* Grant <emailgr...@gmail.com> [160920 08:53]:
> >> > A while back I was having networking issues. I eventually tried
> >> > drastically lowering the MTU of all the systems onsite and the issues
> >> > disappeared. I always thought the issue was due to the MTU on our
> >> > modem/router. Today I read that AT&T DSL requires a 1492 MTU so I
> >> > increased the MTU of our systems up to 1492 and haven't had any
> >> > issues. Do certain ISPs require you to change the MTU of your entire
> >> > network, or is this likely due to our AT&T modem/router itself?
> >> AFAIK the MTU is defined for every network interface separately. For an
> >> ADSL connection it is common that a lower MTU is needed because of the
> >> PPPoE header information that is encapsulated in the ethernet frames.
> >> But in that case it is sufficient to lower the MTU just for the WAN
> >> interface that is connected to the DSL modem.
> >> If you don't use protocol encapsulation in your LAN then there should
> >> be IMHO no reason for lowering the MTU of your internal interfaces.
> >> --
> >> Regards
> >> wabe
> > MTU is per network interface but you really don't want to end up having
> > your router fragment every IP packet because systems on your subnet are
> > using a larger MTU.
> > Todd
> That makes sense. So in my case, I'm thinking 1492 MTU on every
> interface in the network.
> So I'm sure I understand, should everyone with a DSL connection set an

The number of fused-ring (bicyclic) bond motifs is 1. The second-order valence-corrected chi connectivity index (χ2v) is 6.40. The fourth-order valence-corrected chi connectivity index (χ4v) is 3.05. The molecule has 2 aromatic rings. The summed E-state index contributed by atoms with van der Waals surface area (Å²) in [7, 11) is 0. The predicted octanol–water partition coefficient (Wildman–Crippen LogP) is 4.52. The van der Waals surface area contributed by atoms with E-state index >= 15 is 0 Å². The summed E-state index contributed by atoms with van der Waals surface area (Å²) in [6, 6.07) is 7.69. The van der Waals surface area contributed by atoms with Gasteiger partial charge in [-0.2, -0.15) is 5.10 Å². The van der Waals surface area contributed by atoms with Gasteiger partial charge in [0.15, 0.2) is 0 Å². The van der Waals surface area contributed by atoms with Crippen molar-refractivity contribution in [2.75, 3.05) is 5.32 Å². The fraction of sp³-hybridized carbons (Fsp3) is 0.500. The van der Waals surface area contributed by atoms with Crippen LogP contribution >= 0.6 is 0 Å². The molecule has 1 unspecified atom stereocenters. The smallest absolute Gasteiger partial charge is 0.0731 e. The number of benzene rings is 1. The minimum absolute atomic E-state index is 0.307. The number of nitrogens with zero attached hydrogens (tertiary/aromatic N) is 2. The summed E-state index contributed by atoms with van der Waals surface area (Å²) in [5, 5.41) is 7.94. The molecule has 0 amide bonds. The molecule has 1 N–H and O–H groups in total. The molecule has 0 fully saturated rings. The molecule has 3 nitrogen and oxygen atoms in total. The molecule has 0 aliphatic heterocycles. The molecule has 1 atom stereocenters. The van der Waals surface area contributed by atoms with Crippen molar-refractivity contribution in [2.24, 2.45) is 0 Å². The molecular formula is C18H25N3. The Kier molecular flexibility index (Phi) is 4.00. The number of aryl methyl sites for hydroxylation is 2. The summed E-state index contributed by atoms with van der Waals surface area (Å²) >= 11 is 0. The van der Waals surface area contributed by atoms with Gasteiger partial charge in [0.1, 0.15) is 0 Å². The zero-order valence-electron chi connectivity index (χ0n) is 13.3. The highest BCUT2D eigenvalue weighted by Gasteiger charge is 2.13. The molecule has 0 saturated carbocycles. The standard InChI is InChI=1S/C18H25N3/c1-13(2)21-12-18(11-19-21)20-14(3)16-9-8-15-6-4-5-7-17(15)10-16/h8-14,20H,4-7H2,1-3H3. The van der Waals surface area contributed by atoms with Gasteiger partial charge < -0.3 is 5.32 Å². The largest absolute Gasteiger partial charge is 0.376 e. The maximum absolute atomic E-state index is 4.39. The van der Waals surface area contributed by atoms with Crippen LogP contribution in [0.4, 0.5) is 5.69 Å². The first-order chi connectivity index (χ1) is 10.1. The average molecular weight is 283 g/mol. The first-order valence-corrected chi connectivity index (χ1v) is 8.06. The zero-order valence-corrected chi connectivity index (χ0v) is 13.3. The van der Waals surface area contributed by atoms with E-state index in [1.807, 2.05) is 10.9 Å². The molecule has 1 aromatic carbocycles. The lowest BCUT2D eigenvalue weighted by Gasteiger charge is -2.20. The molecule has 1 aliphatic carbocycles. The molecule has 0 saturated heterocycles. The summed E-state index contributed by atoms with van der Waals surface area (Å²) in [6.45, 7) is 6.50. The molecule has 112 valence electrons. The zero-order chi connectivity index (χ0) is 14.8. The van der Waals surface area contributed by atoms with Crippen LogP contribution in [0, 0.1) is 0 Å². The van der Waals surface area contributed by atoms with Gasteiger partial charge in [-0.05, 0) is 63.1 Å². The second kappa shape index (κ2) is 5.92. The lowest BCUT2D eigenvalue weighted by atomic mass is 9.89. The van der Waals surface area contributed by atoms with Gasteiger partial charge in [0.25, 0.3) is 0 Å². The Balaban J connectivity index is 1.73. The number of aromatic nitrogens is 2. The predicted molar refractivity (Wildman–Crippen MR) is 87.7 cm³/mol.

> MTU of 1492 (or potentially lower) on all of their network interfaces
> to avoid packet fragmentation?
> - Grant
I would probably set the MTU to 1492 on each interface myself.
But it really depends upon the traffic mix and how "smart" ("dumb") the
devices on the network are.
TCP is likely using Path MTU Discovery to determine the TCP Maximum
Segment Size so that TCP traffic doesn't encounter IP fragmentation
end-to-end. PMTU used to use ICMP packets to determine the end-to-end
MTU, but RFC4281 (I think) uses a method to work around the dropping or
filtering of ICMP packets.
However, there's different quality of implementations as well as
differences in whether the network stack uses the PMTUD for UDP and
other datagram traffic or not as well.
DISCLAIMER: It's been a number of years since I've been involved in
implementing any IP networking so things may have moved on since then.